Why did you become a Teaching Artist?
Becoming a Teaching Artist has allowed me to earn a living doing something I love and to be creative with people of all ages and different backgrounds—much like my upbringing in New York. Teaching block printing and sharing a new experience with students reminds me of the joy I had when I first started.
The first block I ever carved was a wood block. I used Japanese Wood Blocks as a reference, and I made a squid, skull, and rooster’s head in tight composition. I remember my forearms being sore from carving for the first time and trying to figure out how much pressure to apply to get even lines. As time went on, I got more comfortable, but those first few times were tough! Sometimes I’ll see the students “teeter-totter” their hands as they carve and it reminds me of how I first struggled with the pressure. It’s nice to see them progress over the few sessions I get with them so they’re a little more smooth.
Can you say more about how your upbringing in New York influences your art and teaching?
Born and raised in New York, I was always surrounded by different cultures and forms of entertainment. Although I am born of Italian heritage, a lot of my art is inspired by Japanese art and modern-day pop culture. In New York, I was able to learn from people that came from different countries and were taught different techniques using different disciplines, which has been very beneficial.
Growing up I had a diverse range of teachers with different sets of skills. This enabled me to take the best practices from all people around me and come up with my own way of making things and teaching block printing. It also made me learn patience, and that everyone will learn at different speeds. Everyone is always moving at 100 MPH in New York. It’s nice to slow it down and take time with the students to ensure that they are understanding.
What do you enjoy most about your art?
I like to base my work on subjects that I grew up with and put my own spin on things that people may or may not recognize. I take pride in my art being unique and recognizable unlike work in modern day advertisements that all look very similar. I took the subway everyday in New York, and the advertisements in the cars looked like glorified stick figures. Art in marketing today is simplified, I think, because they want people to see themselves in the image of whatever they are trying to promote. My art is more unique. It makes people smile or giggle when they first see it, maybe because it’s good characterization, or it’s somewhat off and that makes the image funny. My work is a little more “out there.” It will usually distort some characteristics, although not always intentional, and that ends up making it my own, something that stands out in a crowd.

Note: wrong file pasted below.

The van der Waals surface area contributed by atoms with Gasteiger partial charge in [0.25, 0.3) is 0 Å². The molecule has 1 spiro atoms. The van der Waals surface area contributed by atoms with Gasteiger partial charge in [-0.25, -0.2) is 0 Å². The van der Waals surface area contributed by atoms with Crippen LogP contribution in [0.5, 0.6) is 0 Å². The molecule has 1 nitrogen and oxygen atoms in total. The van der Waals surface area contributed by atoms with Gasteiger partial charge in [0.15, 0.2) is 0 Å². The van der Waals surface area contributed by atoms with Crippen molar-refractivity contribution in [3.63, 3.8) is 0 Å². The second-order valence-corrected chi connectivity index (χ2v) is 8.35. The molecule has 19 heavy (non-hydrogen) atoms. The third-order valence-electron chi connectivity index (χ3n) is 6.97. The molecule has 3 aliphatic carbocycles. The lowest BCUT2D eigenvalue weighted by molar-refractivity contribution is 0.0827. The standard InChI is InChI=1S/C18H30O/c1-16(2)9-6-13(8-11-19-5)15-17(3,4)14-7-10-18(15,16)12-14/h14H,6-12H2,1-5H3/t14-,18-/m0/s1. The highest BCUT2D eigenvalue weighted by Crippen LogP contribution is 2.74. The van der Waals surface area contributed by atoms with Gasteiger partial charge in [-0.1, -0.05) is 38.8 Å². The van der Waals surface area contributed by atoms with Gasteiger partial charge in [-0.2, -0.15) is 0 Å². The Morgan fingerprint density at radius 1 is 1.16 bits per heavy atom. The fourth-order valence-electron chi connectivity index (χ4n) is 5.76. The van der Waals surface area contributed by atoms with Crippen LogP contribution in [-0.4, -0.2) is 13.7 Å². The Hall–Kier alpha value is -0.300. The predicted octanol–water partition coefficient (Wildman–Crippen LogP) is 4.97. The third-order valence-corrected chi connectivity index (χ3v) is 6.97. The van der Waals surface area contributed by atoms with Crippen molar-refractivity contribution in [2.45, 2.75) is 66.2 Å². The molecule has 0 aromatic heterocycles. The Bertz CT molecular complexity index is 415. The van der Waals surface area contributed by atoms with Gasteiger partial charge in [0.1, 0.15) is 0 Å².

How do students get to see your art in your workshops? Does it surprise them? How do they react/respond?
I bring in two specific pieces with me for linoleum block printing. I have a four-color Native American portrait with a headdress that was carved in the Japanese Wood Block discipline and a Macho Man linoleum block which was carved in a modern technique. When my students see the Macho Man print, they usually laugh, but when they see the Native American, they seem to take it more seriously and are somewhat shocked. They don’t immediately realize that I created it with just one block and that usually surprises them. I think it also surprises them that the two prints are so different, but I created both of them.
What is your favorite thing about being a Teaching Artist?
My favorite thing about being a Teaching Artist is growing, personally, as an artist because you never truly know how to do something until you are capable of teaching it. I also enjoy teaching people of all ages and all different backgrounds because it challenges me to find common ground and make the art work no matter what.
Block printing is hard and takes time and patience. When I have short classes or just one session, I have to think on my feet and help students re-imagine the project they want to create so that it is manageable. I might tell them to carve less and create designs that are heavily focused on the line-work, so they don’t have to carve away large areas from the block. Every class is different, and I find myself re-imagining projects all the time.
I’ve heard students say they are going to change their images halfway through because it is too difficult. I can’t say I haven’t taken a few shortcuts myself at times, but I try to help students see their goal differently, rather than completely abandon their vision.
Seeing younger kids understand block printing and execute it successfully brings me joy—that same joy I had when I first experienced the art form myself.
Michael Mirabile is an illustrator and printmaker who specializes in silkscreen and block printing techniques. He is a graduate of the School of Visual Arts in New York City.